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Format: Hardcover
Though these stories are perhaps not as creatively sophisticated as Perlman's novel, SEVEN TYPES OF AMBIGUITY (shich I strongly recommend), they are nonetheless compelling and satisfying in their own right. My understanding is that he wrote them prior to SEVEN TYPES . . . , so they offer a glimpse into the tremendous potential that was to be fuly realized in the longer work. That said, I thoroughly enjoyed this collection. Perman's voices are memorable, and his themes are poignant. The first and last stories, for example, are two of my favorites, yet they are completely different in style, setting, plot and characterization. In this way, I believe that the shorter literary form serves Perlman's talent for versatility well. Indeed, it is exciting to consider what he will give us next.
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Format: Hardcover
Perlman's writing style is the kind of deceptively simple literary pulp that might finally bring intelligent books back into vogue. The mass-produced mush that often clots the shelves of bookstores has its place, but it has also made works of genius tiresome affairs for most people. No one likes to be talked down to, least of all by an inanimate object.

Perlman's writing follows in the footsteps of authors like Cheever and Carver, men who throw their ten cents in but make it look like two. These are the kinds of works that don't fly over the head, but that are also much deeper and more dangerous than they initially seem. As a result, people don't feel alienated by the text, nor do the intelligentsia feel slighted by the material.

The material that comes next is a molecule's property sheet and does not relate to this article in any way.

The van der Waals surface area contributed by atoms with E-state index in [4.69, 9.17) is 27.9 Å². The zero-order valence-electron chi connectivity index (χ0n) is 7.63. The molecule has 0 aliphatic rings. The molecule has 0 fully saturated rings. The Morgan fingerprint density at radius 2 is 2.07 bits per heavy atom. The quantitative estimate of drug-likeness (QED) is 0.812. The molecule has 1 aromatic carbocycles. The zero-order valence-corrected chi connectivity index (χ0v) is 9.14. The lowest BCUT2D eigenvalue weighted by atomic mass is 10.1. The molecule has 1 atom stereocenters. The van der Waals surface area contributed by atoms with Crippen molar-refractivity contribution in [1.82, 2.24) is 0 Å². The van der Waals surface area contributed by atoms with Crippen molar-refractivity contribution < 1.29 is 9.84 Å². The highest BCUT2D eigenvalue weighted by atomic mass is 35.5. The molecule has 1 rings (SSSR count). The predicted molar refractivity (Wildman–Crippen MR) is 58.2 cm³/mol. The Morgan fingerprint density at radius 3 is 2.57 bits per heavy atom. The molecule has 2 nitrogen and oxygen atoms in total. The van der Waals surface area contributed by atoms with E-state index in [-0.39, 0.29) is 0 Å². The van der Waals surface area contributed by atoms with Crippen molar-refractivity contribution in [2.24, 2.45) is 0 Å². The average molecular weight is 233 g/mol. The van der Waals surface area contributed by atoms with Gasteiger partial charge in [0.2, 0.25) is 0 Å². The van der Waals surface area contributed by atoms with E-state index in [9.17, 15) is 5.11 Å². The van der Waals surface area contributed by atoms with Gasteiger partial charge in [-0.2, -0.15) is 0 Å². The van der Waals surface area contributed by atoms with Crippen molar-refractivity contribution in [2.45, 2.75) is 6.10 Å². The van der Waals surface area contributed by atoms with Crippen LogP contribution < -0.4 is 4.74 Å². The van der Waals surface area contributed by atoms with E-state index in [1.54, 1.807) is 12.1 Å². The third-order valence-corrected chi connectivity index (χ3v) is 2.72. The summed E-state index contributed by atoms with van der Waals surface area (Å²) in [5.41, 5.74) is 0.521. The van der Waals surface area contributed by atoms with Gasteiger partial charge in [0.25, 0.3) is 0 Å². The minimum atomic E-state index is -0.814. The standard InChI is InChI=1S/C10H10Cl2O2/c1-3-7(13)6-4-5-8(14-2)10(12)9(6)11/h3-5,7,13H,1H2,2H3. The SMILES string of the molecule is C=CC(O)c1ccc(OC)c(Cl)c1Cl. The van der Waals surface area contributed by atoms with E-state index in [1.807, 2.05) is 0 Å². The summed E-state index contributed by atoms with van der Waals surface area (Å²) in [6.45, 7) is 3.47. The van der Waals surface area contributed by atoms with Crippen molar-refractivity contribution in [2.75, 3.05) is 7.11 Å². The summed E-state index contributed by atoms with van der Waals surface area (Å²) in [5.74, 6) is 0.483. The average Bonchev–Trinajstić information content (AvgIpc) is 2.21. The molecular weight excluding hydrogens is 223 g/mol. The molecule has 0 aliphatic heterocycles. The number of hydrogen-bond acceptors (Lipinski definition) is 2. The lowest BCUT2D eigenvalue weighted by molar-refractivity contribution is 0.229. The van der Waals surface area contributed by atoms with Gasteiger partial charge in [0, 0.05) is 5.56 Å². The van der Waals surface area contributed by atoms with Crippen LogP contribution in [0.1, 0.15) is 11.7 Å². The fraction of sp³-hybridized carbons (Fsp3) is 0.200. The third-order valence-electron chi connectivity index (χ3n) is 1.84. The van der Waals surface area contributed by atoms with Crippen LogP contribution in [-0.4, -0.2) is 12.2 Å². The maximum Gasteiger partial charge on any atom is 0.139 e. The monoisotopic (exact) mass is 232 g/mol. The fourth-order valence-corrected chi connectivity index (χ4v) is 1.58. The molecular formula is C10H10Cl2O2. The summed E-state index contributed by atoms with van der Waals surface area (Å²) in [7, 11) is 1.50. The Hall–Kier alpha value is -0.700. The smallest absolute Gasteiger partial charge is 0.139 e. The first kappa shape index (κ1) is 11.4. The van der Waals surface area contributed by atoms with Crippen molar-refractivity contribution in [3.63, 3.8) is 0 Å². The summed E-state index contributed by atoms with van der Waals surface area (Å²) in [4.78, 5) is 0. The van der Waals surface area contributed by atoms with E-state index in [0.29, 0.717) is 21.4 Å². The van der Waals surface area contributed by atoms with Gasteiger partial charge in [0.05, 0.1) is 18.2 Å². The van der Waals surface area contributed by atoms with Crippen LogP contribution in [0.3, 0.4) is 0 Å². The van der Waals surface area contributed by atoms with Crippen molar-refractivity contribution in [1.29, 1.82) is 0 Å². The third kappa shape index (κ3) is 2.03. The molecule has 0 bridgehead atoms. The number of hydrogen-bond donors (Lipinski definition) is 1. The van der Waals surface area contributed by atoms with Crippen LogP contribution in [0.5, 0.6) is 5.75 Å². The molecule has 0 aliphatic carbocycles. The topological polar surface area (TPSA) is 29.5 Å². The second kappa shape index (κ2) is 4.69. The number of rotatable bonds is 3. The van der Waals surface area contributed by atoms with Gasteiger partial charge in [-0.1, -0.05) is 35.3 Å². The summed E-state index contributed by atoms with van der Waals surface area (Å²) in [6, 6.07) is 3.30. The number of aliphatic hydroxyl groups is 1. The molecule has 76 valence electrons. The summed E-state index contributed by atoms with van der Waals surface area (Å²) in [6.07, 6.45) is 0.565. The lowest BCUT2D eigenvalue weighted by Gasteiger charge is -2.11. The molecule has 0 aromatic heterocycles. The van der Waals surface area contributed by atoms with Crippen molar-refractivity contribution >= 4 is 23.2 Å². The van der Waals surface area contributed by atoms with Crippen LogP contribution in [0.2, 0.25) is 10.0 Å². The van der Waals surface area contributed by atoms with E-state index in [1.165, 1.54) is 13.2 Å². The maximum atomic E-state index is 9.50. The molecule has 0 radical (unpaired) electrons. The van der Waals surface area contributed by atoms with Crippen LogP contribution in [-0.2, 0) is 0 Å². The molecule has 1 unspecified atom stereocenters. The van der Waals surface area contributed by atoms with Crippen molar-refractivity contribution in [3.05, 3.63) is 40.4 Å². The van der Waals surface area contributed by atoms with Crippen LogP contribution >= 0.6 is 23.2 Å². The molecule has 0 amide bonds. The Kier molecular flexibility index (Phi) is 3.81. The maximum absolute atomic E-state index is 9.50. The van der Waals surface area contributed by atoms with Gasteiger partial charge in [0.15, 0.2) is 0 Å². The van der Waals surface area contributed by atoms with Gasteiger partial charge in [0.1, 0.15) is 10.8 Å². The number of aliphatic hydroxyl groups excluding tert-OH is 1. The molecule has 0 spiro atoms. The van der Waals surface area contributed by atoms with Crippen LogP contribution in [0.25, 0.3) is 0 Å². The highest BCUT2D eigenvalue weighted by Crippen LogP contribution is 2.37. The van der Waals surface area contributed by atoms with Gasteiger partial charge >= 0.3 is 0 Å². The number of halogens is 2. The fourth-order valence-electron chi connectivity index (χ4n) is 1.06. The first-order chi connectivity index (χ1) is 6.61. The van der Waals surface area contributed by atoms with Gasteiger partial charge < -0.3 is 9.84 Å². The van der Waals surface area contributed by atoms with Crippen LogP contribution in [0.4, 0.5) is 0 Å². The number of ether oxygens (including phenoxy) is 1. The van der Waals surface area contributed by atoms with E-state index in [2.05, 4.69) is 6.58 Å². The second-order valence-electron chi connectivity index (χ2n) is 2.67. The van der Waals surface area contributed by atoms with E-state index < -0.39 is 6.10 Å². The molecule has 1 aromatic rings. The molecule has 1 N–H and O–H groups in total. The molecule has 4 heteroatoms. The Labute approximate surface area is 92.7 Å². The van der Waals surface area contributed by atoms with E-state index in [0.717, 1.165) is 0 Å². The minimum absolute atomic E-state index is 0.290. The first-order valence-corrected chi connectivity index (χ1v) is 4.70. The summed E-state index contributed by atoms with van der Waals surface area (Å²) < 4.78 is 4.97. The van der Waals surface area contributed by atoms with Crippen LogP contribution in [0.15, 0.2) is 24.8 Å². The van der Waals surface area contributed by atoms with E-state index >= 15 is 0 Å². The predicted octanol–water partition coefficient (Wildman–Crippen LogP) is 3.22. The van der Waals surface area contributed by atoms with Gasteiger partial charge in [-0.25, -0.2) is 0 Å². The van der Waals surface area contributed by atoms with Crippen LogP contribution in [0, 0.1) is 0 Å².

Short stories are tough acts for novelists, though. Even if Perlman's deft strokes show in the tales of this book, his limitations are likewise revealed. How to contain, in a handful of pages, the breadth and beauty that these guys more artfully employ in hundreds of pages or more? Below is a brief list of the stories, in order of accomplishment.

1 Star - MANSLAUGHTER - An overlong excuse for Perlman to use the technical knowledge he has gained in his work as a barrister. The fluctuating narratorial threads and the ambivalent emotion of the piece showcase the post-modern emotion behind concepts like "guilt" and "justice," but the overall product is bloated, unwieldy, and boring in the way of uber-technical curios.
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Format: Hardcover
I'm a fan of Elliot Perlman, have been since reading his gargantuan masterpiece `Seven Types of Ambiguity' and so when I stumbled across `The Reasons I Won't be Coming' at my local bargain bookstore I had to have a copy. This is a collection of 9 short stories, some longer than others that at times either shine a spotlight on Perlman's talent or, to some extent, dim that light. There are some great stories here, `In the Time of the Dinosaur' stands out as my favorite I believe, but there are also some I could have done without.

Reading this collection I noticed something about this author I've come to love, and that is that he tends to have a one track mind when it comes to his characters. Every narrator, that aside from the one in `In the Time of the Dinosaur', seems to be these smart literary lost souls who can never find the right person who understands them. It can get somewhat redundant and disappointing. That aside, one can't ignore this man's mastery of the English language. Everything is written so elegantly that you're compelled to enjoy it even if you don't really understand it.

He starts things off on a good note, with `Good Morning, Again', and what I liked about this opening story is that it was short and to the point, grabbed your interest and made you want to read more. It describes one mans feelings after spending the night for the first time with a new lover, how she compares to his former flame and whether or not he wishes to continue down the road to a relationship with this younger woman. It's very real and very relatable. Again, Perlman's writing is just so absorbing.